How does CSS work?

CSS is the thing you use to dress up your documents and determine how things should look. It can sit inside a single .css file or exist across several files. CSS is its own entity and is not exclusively tied with HTML, despite being shipped together when it comes to learning it. 

In fact, it is designed in a way that it can be used with any XML based language.

XML, XHTML, HTML, Documents

In the grand scheme of things, without structure, data would just sit on one big line. This is where markup languages come into play.

XML, XHTML, and HTML are all markup languages that are used to structure a document. 

As we have all encountered at some point, HTML is the acronym that is commonly associated with CSS and stands for HyperText Markup Language. 

All markup languages have two common features – they’re used to structure data and work in pairs of closing tags.

The biggest difference between XML and HTML is that the latter has a predefined list of built-in element names and associated attributes. XML has no such list and can exist on a free-for-all naming basis.

For this book, CSS will be talked about in relation to styling HTML. However, what you end up learning can also be applied to other markup languages since they follow the same general concepts.

Parts of a CSS Rule

A CSS rule is made up of two components – the selector and the declaration block.

A declaration block contains one or more declarations. Each declaration contain a property and value pair. 

The linear arrangement of rules determines what the final HTML page looks like. So, for example, if you have the same selector declared, the last one in the file will be applied. In the code snippet below, h1 tags will be red and not green because there is another h1 selector that overrides the color property. Font-size will remain the same. 

How it works with HTML

A browser applies CSS rules to an HTML page to change the way things are displayed. CSS selectors tell the browser which element to apply the visual rules set to the declaration block. 

When a browser renders an HTML page, it parses the HTML code and creates a Document Object Model in the computer’s memory. During parsing, it loads the associated files declared in the HTML and parses it accordingly. With CSS, the browser attaches the style to the created DOM nodes. The browser then displays the DOM on the screen.

The DOm works in a tree-like structure. This means that each element, attribute and any piece of text becomes part of the DOM node in this tree structure. Relationships between DOM nodes use the same language as we would in relation to a gender-neutral family.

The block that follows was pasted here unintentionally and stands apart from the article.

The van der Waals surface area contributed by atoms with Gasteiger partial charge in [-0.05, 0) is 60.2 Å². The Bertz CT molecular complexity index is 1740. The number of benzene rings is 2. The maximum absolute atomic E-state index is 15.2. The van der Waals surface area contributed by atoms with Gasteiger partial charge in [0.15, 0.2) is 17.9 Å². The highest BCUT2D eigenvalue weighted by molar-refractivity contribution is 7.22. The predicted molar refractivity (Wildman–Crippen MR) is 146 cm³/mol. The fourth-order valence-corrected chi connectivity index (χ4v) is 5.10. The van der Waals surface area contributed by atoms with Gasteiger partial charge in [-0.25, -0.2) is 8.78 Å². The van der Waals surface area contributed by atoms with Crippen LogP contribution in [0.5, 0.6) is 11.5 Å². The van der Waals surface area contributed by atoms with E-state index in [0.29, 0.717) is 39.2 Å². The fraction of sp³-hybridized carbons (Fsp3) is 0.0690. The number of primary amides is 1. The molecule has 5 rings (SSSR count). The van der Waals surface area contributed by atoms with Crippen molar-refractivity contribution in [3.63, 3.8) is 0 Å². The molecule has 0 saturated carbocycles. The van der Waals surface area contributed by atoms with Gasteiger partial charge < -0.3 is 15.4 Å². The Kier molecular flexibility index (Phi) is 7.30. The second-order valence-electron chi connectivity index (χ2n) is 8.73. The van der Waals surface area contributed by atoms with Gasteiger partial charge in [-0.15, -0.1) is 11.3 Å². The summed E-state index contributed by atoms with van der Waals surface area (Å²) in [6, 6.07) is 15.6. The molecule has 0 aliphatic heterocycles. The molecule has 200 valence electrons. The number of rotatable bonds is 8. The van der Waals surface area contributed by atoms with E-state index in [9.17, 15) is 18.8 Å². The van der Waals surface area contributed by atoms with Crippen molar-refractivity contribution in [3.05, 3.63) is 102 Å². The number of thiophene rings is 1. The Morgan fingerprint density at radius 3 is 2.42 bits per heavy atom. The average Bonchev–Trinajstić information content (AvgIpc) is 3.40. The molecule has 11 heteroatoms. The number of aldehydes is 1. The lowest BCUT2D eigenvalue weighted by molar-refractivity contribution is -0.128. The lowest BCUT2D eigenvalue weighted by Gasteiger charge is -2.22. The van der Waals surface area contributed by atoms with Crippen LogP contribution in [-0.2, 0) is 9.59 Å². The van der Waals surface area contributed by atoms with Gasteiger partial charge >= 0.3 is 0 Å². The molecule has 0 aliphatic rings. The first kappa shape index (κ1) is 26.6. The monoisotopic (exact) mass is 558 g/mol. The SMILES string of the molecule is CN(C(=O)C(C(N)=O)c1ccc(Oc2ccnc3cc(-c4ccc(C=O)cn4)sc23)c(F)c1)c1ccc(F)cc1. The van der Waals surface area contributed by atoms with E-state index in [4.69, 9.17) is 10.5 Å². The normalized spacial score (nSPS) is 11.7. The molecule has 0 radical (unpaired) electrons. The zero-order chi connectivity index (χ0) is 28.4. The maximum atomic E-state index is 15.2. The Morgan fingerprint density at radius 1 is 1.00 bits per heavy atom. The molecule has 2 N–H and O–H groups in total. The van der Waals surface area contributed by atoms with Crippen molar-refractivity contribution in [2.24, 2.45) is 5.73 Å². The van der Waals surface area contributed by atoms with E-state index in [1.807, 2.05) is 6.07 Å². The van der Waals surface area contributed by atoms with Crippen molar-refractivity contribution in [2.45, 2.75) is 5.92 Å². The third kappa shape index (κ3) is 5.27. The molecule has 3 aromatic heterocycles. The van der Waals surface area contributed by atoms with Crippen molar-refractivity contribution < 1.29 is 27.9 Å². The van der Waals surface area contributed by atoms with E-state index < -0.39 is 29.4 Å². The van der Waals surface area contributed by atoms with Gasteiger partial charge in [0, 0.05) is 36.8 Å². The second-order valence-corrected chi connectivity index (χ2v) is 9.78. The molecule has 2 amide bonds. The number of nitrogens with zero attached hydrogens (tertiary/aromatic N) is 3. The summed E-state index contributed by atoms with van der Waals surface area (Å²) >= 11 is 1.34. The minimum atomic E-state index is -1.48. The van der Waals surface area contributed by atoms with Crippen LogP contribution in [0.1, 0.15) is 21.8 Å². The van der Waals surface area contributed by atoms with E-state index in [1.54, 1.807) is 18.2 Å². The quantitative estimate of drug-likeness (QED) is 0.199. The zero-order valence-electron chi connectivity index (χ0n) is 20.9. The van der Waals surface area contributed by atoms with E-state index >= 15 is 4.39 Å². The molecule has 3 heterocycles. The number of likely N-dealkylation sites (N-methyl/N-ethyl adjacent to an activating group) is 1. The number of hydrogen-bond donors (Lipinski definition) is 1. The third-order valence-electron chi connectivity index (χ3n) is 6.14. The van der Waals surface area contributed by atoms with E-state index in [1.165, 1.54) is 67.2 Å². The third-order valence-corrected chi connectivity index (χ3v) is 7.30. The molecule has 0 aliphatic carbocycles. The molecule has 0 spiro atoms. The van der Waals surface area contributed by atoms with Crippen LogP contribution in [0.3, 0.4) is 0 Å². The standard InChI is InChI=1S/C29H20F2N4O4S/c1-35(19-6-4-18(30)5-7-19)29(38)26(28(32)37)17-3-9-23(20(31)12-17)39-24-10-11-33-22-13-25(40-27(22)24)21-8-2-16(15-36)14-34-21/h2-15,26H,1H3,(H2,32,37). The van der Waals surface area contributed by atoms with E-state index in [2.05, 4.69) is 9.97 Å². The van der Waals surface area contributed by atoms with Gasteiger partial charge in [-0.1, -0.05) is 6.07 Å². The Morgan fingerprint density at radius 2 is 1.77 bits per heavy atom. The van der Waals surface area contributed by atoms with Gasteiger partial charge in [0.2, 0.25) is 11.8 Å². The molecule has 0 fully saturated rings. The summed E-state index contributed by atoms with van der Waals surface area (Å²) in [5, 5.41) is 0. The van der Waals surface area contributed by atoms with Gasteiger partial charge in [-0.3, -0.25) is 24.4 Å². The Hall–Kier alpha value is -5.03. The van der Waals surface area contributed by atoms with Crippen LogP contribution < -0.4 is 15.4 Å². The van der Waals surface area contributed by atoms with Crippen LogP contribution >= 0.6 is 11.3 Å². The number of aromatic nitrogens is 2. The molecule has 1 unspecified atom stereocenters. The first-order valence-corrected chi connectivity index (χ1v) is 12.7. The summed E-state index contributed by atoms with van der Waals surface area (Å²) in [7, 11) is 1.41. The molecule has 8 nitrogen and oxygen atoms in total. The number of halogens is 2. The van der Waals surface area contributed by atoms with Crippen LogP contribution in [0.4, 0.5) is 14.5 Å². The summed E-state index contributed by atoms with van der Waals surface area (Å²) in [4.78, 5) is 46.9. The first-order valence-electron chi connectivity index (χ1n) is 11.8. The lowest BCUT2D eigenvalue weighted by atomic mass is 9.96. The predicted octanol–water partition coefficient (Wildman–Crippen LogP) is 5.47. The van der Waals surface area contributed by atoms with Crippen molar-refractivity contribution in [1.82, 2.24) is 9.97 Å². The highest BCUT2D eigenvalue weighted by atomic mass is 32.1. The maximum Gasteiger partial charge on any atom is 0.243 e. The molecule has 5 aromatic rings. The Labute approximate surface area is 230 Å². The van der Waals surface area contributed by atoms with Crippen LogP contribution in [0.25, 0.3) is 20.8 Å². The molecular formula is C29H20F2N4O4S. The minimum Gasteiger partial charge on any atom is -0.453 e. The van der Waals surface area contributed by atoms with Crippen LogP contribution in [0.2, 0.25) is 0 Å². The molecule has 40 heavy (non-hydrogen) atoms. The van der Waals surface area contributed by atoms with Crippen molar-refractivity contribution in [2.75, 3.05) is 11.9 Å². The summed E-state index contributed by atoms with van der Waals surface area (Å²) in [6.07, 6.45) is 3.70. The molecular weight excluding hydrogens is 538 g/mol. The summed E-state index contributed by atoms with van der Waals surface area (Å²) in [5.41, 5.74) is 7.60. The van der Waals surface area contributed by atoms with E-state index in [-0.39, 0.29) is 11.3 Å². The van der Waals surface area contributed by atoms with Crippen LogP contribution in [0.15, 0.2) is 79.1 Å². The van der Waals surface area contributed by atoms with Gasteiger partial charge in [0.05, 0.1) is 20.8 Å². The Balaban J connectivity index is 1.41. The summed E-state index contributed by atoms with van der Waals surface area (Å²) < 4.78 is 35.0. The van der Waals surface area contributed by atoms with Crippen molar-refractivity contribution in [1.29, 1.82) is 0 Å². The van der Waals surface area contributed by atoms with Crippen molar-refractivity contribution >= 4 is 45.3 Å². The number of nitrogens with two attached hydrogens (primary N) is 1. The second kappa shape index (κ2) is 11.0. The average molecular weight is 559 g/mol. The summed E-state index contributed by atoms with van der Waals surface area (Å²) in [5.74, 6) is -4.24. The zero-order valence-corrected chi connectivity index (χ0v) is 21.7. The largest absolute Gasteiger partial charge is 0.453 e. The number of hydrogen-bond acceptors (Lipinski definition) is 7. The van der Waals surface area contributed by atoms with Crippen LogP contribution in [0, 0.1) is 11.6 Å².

Elements can be parents of child nodes and child nodes can have siblings. Understanding how DOM nodes are related to one another can help you design and debug your CSS. This is because CSS selectors are traced through the DOm tree and applied accordingly.

Take a look at the code below.

What the relationships look like in the DOM.

Inline, internal and external Stylesheets

There are three different ways to apply CSS to an HTML document. One way is to load an external stylesheet. This is a separate CSS file with a .css extension. You reference its existence and association with the HTML document through the <link> element.

Here is an example of a reference to an external stylesheet:

An internal stylesheet means that you’ve placed your CSS inside a pair of <style> elements on your HTML document. This often sits at the top of your HTML page in the <head> area. 

While this can be useful in some cases, it is not recommended and can be highly inefficient when compared to external stylesheets. This is because you have the potential to repeat the same code over and over again on other pages in order to apply the same rules.

Here is an example of what an internal stylesheet looks like:

Inline styles refers to the CSS declarations that impact one element only. This is contained within the style attribute of your HTML tag.

Like internal stylesheet, this is not recommended as it is very hard to manually maintain across multiple pages. It also mixes your domain of separation between structural rules. 

Keeping structural (HTML) and visual (CSS) rules physically separated from one another is good practice and maintains code sanitation over time. Just because you can do it doesn’t mean you should. It is recommended that this method be used as a last resort when there are restrictions in place. 

Here is an example of an inline style:

And that’s basically it for this post.

This post is part of a Front End Mastery Series.

You can find part 01 here – What exactly is CSS?

Part 03 coming soon…



About Author /

I code. I write. I hustle. Living the #devLife remotely. Subscribe to my newsletter to stay connected with my latest posts and dev thoughts. Want to collaborate? DM me on LinkedIn

Leave a Comment

Your email address will not be published.

Start typing and press Enter to search